A Brief and Basic History of the Internet
At the dawn of the internet, there was only text. The system was a revelation. You could transmit content over long distances almost instantly, but, constrained by bandwidth, that content could only be text. As with all technology, constraints exist to be overcome. I distinctly remember the first time I saw images in a web browser (OmniWeb on a NeXT machine in college) and getting goosebumps. “Whoa,” I thought, “this is gonna get interesting.” And, boy, did it ever. From streaming music to video over the next years, the internet as we knew it was continually expanding – not only in reach, but in potential.
One basic constraint that lasted years was the uniformity of devices we used to consume the internet: computers. The largest difference tended to be PC vs Mac, but, in terms of web browsing, they still had pretty similar desktop and screen resolutions. This led to a uniformity in web page designs. Pre-CSS layouts were still limited in terms of ability to place text and images. If you went to a site that looked odd, chances were it was designed to be odd or the developer made some mistakes somewhere. Regardless, there was never an expectation that a website would/should/could look exactly the same on any two different computers.
Then came smartphones. With extremely limited technology, the screens were initially very small and monochromatic, and people generally accepted a lesser experience in exchange for mobility. However, as phones continually iterated over the years, they offered better browsing experiences. That’s when designers and developers started to get nervous. Up until that point, one version of a website was sufficient, but they were hearing clients ask more and more for a mobile browsing experience. That generally meant creating and maintaining two completely separate versions of a site: the regular (desktop) version and an often stripped-down mobile version.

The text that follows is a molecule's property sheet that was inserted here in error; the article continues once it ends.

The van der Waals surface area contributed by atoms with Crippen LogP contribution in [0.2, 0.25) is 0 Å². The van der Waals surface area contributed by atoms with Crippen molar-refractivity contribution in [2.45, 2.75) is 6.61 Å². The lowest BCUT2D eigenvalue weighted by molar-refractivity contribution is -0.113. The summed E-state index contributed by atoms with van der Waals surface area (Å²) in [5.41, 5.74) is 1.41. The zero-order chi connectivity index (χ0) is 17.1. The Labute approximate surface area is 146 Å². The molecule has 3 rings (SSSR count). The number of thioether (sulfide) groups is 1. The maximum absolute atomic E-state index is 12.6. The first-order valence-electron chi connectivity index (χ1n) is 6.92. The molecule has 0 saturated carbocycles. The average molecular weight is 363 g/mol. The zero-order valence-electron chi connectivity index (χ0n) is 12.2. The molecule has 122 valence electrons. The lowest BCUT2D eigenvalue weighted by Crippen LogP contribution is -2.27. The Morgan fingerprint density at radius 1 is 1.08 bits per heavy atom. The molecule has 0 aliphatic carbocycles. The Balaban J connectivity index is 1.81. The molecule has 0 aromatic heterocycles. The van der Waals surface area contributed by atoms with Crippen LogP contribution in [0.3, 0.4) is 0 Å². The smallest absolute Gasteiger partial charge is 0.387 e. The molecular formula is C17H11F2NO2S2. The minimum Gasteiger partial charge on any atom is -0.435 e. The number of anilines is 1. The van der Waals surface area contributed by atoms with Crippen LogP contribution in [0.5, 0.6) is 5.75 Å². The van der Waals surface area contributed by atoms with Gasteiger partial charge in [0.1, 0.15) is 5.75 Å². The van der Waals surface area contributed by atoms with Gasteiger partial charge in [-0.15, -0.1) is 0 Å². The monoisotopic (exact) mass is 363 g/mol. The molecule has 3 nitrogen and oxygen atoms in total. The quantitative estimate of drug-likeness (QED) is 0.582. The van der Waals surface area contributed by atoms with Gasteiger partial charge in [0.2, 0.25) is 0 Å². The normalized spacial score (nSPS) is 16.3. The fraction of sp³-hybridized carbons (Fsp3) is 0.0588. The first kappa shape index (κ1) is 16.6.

That phase thankfully died when people realized how ridiculous it was to maintain two separate versions of any site. Something had to change and Responsive Web Design came about to give us all a guiding light forward. There are similar ideas out there like Mobile-First and Progressive Enhancement, but they all come back to one idea: Just build one site and make it respond to whatever device the audience uses. It was a revolutionary idea that came with a fair bit of learning for designers and developers to make work right.
Where Are We Now?
Let’s fast-forward to today. We, like many other agencies, have been crafting responsive websites for years. And it seems that most people at least understand the difference between viewports on various devices and expect websites to work well across them all. Responsive Web Design, as a term and a concept, has served us very well over these years but I think that it is time for us to retire it. Instead, we should just call it Web Design because, at this point, that’s the expectation.
At this point, Web Design must be Responsive, so let’s start treating it that way. Anyone who doesn’t design for multiple viewports is not a real web designer because they are ignoring the everyday, fundamental experience of the internet. We all have computers in our pockets now. It’s personal, and we have to keep up.
Incorporation and navigation of constraints is the engine of the design process. Our nomenclature must reflect how our work changes.
Patrick last wrote a starter piece for those interested in learning front-end web development.
This logistics start-up hired us for a new name and identity. The results went beyond their expectations.